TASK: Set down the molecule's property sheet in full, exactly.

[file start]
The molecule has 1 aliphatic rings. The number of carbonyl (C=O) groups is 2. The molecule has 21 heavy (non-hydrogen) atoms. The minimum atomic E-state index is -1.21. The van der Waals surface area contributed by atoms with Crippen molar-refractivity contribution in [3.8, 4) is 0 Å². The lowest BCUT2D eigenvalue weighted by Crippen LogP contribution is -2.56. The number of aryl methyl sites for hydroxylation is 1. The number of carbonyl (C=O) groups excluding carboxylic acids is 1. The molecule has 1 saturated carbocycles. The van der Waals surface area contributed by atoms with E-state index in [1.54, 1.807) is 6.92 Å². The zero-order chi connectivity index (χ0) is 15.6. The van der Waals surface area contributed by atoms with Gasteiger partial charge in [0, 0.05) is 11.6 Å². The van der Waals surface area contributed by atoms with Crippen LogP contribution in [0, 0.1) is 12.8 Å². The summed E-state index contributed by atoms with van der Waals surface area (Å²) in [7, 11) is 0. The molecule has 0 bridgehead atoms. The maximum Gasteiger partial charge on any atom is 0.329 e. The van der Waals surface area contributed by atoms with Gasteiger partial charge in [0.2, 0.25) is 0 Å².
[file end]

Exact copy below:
The molecule has 1 aliphatic rings. The number of carbonyl (C=O) groups is 2. The molecule has 21 heavy (non-hydrogen) atoms. The minimum atomic E-state index is -1.21. The van der Waals surface area contributed by atoms with Crippen molar-refractivity contribution in [3.8, 4) is 0 Å². The lowest BCUT2D eigenvalue weighted by Crippen LogP contribution is -2.56. The number of aryl methyl sites for hydroxylation is 1. The number of carbonyl (C=O) groups excluding carboxylic acids is 1. The molecule has 1 saturated carbocycles. The van der Waals surface area contributed by atoms with E-state index in [1.54, 1.807) is 6.92 Å². The zero-order chi connectivity index (χ0) is 15.6. The van der Waals surface area contributed by atoms with Gasteiger partial charge in [0, 0.05) is 11.6 Å². The van der Waals surface area contributed by atoms with Crippen LogP contribution in [0, 0.1) is 12.8 Å². The summed E-state index contributed by atoms with van der Waals surface area (Å²) in [7, 11) is 0. The molecule has 0 bridgehead atoms. The maximum Gasteiger partial charge on any atom is 0.329 e. The van der Waals surface area contributed by atoms with Gasteiger partial charge in [0.2, 0.25) is 0 Å².